Videos

Mila
Marinova
KU Leuven

The psychology behind number processing

"5", "five" and "*****" are just the same, aren't they? Well, not exactly: while these symbolic and non-symbolic notations refer to the same magnitude, our brain processes the digit "5", the word "five" and the dot configuration differently. Mila Marinova looks into the psychology behind number processing. Such knowledge can help to make learning mathematics easier for children.
Gina
Pancorbo Valdivia
UGent

Coaching adolescents to develop skills for their life

"Sometimes I worry so much about my exams that I get physically ill." Some adolescents struggle with their emotions in stressful situations. Gina Pancorbo Valdivia wants to help them. In her research she develops a tool to help teachers and students to know how to assess and learn skills that will help them to overcome social and emotional challenges in their daily life.
Michiel
Voet
UGent

Let students examine the past themselves

History is more than just a series of facts and events. It is also a science that critically examines the past. The research methods used by historians for this purpose are still very useful today. They can help to distinguish real news from fake news.
Rosalie
Coolkens
KU Leuven

How to get your school moving

Children should exercise about 60 minutes a day, but figures show that children in Belgium do not meet that standard. Rosalie Coolkens wants to use schools to help children reach that recommended hour of exercise.
Barbara
Vandorpe
Arteveldehogeschool

Risky play? Allow it at school!

Climbing on the slide rather than sliding down? That should be possible at school, says Barbara Vandorpe, as long as the children who want to slide down have priority. She advocates risky play at school. "Risky play allows children to push their boundaries and learn to deal with risks themselves."
Lisa
Van Raemdonck
UGent

Less stress in education, how to get there?

No less than half of beginning secondary school teachers quit within five years. Lisa Van Raemdonck (University of Ghent) wants to do something about this. In order to achieve more well-being and less stress in education, she focuses on 'SEMS'. Find out what this acronym stands for and how she wants to achieve this in this pitch.
Simon
Amez
UGent

Exams and a smartphone: a toxic combo?

Heavy smartphone use results in poorer study performance, according to research by Simon Amez (Ghent University). To investigate this, Simon followed students for three years. Students with above-average smartphone use even score up to 1 point out of 20 less on their exams than their fellow students. 👨🏼‍🎓 📱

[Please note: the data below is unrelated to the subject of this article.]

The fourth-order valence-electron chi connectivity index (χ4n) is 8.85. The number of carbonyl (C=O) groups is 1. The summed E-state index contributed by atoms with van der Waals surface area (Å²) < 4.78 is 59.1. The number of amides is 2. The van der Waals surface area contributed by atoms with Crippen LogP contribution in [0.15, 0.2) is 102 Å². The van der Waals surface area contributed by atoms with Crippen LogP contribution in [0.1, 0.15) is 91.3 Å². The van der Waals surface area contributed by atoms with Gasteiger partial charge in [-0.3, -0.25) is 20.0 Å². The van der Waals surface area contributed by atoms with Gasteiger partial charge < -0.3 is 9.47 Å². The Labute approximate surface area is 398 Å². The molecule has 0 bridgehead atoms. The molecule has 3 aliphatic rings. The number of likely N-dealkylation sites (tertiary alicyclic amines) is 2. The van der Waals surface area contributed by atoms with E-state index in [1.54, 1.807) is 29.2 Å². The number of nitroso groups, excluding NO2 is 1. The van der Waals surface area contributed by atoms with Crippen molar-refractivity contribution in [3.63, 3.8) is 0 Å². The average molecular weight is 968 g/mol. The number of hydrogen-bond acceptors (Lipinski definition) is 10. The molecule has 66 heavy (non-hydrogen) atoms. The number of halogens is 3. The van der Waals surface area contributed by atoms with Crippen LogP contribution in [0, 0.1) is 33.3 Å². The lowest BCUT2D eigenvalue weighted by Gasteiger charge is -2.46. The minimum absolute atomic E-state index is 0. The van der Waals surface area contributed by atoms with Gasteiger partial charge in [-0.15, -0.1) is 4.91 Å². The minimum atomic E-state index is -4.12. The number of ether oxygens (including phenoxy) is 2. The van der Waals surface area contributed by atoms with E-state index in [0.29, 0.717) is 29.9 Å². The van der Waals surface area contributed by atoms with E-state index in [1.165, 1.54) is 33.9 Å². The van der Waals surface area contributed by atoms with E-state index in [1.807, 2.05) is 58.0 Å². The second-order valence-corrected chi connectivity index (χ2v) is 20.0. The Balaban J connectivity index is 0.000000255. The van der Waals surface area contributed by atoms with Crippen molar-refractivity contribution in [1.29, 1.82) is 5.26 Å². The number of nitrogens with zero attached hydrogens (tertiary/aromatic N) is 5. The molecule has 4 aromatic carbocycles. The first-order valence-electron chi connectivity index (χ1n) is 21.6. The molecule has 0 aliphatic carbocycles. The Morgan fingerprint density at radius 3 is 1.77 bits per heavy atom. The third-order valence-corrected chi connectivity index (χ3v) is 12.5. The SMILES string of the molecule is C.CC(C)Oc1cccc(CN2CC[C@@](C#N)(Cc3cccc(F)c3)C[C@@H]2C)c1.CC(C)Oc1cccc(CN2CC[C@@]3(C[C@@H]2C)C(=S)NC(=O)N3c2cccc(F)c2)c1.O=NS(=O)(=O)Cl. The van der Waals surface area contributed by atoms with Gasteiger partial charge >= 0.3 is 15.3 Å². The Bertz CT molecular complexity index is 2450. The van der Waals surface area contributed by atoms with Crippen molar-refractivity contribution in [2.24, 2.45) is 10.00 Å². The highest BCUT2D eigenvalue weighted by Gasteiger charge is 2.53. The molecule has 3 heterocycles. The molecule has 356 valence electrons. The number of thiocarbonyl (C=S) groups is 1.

Weiwei
Zhang
KU Leuven

How similar is the vocabulary of different language varieties?

A 'vector', isn't that something for mathematicians and physicists? Linguist Weiwei Zhang (KU Leuven) proves the opposite. She uses vectors to study related words and synonyms that appear in different language variants, such as "subway" in American English and "underground" in British English.
Luciana
Monteiro Krebs
KU Leuven

Recommendations in Academic Social Networks

We don't know enough about the algorithms used by Academic Social Networks and how they recommend to researchers which papers to read and which scientists to follow. What if these algorithms are unknowingly influencing researchers' activities, and in a way steer what they should work on next?
Marie-Anne
Markey
KU Leuven

Language in our brain: the power of analogy

People are very good at making analogies: our brains can very quickly see similarities between two things and then draw comparisons between them. We're so good at it that we do it unconsciously. Marie-Anne Markey (KU Leuven), with the help of Boris Johnson & Jane Austen, explains how this can be seen in our language...
Evelien
Timbermont
VUB

Wanted: teachers!

Our education system suffers from a shortage of teachers. During her PhD Law researcher Evelien Timbermont (VUB) discovered one of the causes of this problem: the outdated & complicated rules for the employment of teachers. Fortunately, she also knows the solution to this problem.
Isabelle
Step
Arteveldehogeschool

Are you an expert in supporting students?

"Why don't teachers dare use the word 'expert'? Where is that professional pride?" Isabelle Step wants to help change that with her Experto tool.